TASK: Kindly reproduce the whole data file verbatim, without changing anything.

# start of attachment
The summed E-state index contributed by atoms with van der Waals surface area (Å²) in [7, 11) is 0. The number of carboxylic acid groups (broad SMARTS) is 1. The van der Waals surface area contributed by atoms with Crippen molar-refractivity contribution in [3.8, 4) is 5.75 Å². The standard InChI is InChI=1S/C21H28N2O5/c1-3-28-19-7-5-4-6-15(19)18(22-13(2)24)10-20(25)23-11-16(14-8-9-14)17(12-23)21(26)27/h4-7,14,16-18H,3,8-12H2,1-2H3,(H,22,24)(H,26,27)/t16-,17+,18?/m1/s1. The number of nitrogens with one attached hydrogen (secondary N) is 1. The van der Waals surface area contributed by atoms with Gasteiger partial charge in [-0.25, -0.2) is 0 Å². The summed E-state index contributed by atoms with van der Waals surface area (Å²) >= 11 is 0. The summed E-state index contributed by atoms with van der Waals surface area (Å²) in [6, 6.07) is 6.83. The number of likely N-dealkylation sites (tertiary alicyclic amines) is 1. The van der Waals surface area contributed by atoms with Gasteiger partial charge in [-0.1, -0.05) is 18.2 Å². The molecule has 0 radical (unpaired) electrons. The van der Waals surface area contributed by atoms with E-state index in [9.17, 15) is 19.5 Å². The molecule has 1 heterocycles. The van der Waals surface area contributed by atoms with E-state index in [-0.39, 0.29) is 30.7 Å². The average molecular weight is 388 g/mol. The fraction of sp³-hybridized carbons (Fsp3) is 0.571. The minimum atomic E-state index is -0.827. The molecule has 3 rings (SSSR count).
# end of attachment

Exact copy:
The summed E-state index contributed by atoms with van der Waals surface area (Å²) in [7, 11) is 0. The number of carboxylic acid groups (broad SMARTS) is 1. The van der Waals surface area contributed by atoms with Crippen molar-refractivity contribution in [3.8, 4) is 5.75 Å². The standard InChI is InChI=1S/C21H28N2O5/c1-3-28-19-7-5-4-6-15(19)18(22-13(2)24)10-20(25)23-11-16(14-8-9-14)17(12-23)21(26)27/h4-7,14,16-18H,3,8-12H2,1-2H3,(H,22,24)(H,26,27)/t16-,17+,18?/m1/s1. The number of nitrogens with one attached hydrogen (secondary N) is 1. The van der Waals surface area contributed by atoms with Gasteiger partial charge in [-0.25, -0.2) is 0 Å². The summed E-state index contributed by atoms with van der Waals surface area (Å²) >= 11 is 0. The summed E-state index contributed by atoms with van der Waals surface area (Å²) in [6, 6.07) is 6.83. The number of likely N-dealkylation sites (tertiary alicyclic amines) is 1. The van der Waals surface area contributed by atoms with Gasteiger partial charge in [-0.1, -0.05) is 18.2 Å². The molecule has 0 radical (unpaired) electrons. The van der Waals surface area contributed by atoms with E-state index in [9.17, 15) is 19.5 Å². The molecule has 1 heterocycles. The van der Waals surface area contributed by atoms with E-state index in [-0.39, 0.29) is 30.7 Å². The average molecular weight is 388 g/mol. The fraction of sp³-hybridized carbons (Fsp3) is 0.571. The minimum atomic E-state index is -0.827. The molecule has 3 rings (SSSR count).